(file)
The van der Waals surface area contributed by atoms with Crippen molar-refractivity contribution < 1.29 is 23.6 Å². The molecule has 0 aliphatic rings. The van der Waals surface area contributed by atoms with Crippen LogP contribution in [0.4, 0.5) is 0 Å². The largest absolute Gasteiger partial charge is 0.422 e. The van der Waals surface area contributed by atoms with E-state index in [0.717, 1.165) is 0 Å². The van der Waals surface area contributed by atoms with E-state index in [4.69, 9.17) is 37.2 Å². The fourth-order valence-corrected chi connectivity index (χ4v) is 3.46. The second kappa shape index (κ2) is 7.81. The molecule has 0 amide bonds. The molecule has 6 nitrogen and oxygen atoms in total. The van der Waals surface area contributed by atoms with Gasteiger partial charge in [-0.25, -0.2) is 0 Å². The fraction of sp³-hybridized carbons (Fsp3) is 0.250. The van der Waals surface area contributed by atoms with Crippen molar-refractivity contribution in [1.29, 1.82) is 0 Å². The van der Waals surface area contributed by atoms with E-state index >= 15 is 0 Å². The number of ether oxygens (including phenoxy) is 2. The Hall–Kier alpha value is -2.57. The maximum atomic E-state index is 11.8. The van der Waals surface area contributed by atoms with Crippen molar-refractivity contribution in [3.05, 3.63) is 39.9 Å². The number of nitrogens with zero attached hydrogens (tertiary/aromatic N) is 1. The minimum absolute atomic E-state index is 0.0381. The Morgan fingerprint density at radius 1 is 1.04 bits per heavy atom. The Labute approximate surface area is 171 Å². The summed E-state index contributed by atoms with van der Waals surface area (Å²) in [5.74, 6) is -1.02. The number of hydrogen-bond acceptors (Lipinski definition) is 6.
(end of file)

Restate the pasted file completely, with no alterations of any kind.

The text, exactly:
The van der Waals surface area contributed by atoms with Crippen molar-refractivity contribution < 1.29 is 23.6 Å². The molecule has 0 aliphatic rings. The van der Waals surface area contributed by atoms with Crippen LogP contribution in [0.4, 0.5) is 0 Å². The largest absolute Gasteiger partial charge is 0.422 e. The van der Waals surface area contributed by atoms with E-state index in [0.717, 1.165) is 0 Å². The van der Waals surface area contributed by atoms with E-state index in [4.69, 9.17) is 37.2 Å². The fourth-order valence-corrected chi connectivity index (χ4v) is 3.46. The second kappa shape index (κ2) is 7.81. The molecule has 0 amide bonds. The molecule has 6 nitrogen and oxygen atoms in total. The van der Waals surface area contributed by atoms with Gasteiger partial charge in [-0.25, -0.2) is 0 Å². The fraction of sp³-hybridized carbons (Fsp3) is 0.250. The van der Waals surface area contributed by atoms with Crippen molar-refractivity contribution in [1.29, 1.82) is 0 Å². The van der Waals surface area contributed by atoms with E-state index >= 15 is 0 Å². The number of ether oxygens (including phenoxy) is 2. The Hall–Kier alpha value is -2.57. The maximum atomic E-state index is 11.8. The van der Waals surface area contributed by atoms with Crippen molar-refractivity contribution in [3.05, 3.63) is 39.9 Å². The number of nitrogens with zero attached hydrogens (tertiary/aromatic N) is 1. The minimum absolute atomic E-state index is 0.0381. The Morgan fingerprint density at radius 1 is 1.04 bits per heavy atom. The Labute approximate surface area is 171 Å². The summed E-state index contributed by atoms with van der Waals surface area (Å²) in [5.74, 6) is -1.02. The number of hydrogen-bond acceptors (Lipinski definition) is 6.